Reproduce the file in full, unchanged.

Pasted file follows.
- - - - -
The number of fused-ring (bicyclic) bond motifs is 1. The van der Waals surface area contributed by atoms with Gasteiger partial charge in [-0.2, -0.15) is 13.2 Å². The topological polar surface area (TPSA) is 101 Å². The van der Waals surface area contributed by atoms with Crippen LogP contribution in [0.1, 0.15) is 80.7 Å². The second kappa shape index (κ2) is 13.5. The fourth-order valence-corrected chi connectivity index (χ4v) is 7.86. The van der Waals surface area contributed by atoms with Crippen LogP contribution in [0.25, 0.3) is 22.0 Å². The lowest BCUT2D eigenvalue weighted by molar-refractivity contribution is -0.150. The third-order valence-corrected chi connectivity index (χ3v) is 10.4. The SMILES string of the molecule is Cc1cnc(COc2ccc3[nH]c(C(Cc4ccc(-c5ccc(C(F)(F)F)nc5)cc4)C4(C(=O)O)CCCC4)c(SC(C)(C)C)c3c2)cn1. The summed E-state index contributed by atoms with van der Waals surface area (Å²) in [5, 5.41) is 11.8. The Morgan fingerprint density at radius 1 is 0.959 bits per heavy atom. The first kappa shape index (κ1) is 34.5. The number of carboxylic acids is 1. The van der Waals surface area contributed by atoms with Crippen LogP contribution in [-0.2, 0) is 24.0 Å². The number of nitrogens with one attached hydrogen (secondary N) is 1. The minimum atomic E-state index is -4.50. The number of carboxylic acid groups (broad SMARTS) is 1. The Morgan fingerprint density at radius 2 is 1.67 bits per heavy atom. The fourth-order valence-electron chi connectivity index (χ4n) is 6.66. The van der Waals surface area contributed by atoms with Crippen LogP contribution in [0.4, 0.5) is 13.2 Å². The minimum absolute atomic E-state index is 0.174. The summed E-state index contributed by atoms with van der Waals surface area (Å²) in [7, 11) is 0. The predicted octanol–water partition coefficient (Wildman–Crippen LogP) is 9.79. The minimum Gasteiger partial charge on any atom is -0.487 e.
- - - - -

The number of fused-ring (bicyclic) bond motifs is 1. The van der Waals surface area contributed by atoms with Gasteiger partial charge in [-0.2, -0.15) is 13.2 Å². The topological polar surface area (TPSA) is 101 Å². The van der Waals surface area contributed by atoms with Crippen LogP contribution in [0.1, 0.15) is 80.7 Å². The second kappa shape index (κ2) is 13.5. The fourth-order valence-corrected chi connectivity index (χ4v) is 7.86. The van der Waals surface area contributed by atoms with Crippen LogP contribution in [0.25, 0.3) is 22.0 Å². The lowest BCUT2D eigenvalue weighted by molar-refractivity contribution is -0.150. The third-order valence-corrected chi connectivity index (χ3v) is 10.4. The SMILES string of the molecule is Cc1cnc(COc2ccc3[nH]c(C(Cc4ccc(-c5ccc(C(F)(F)F)nc5)cc4)C4(C(=O)O)CCCC4)c(SC(C)(C)C)c3c2)cn1. The summed E-state index contributed by atoms with van der Waals surface area (Å²) in [5, 5.41) is 11.8. The Morgan fingerprint density at radius 1 is 0.959 bits per heavy atom. The first kappa shape index (κ1) is 34.5. The number of carboxylic acids is 1. The van der Waals surface area contributed by atoms with Crippen LogP contribution in [-0.2, 0) is 24.0 Å². The number of nitrogens with one attached hydrogen (secondary N) is 1. The minimum atomic E-state index is -4.50. The number of carboxylic acid groups (broad SMARTS) is 1. The Morgan fingerprint density at radius 2 is 1.67 bits per heavy atom. The fourth-order valence-electron chi connectivity index (χ4n) is 6.66. The van der Waals surface area contributed by atoms with Crippen LogP contribution in [0.4, 0.5) is 13.2 Å². The minimum absolute atomic E-state index is 0.174. The summed E-state index contributed by atoms with van der Waals surface area (Å²) in [7, 11) is 0. The predicted octanol–water partition coefficient (Wildman–Crippen LogP) is 9.79. The minimum Gasteiger partial charge on any atom is -0.487 e.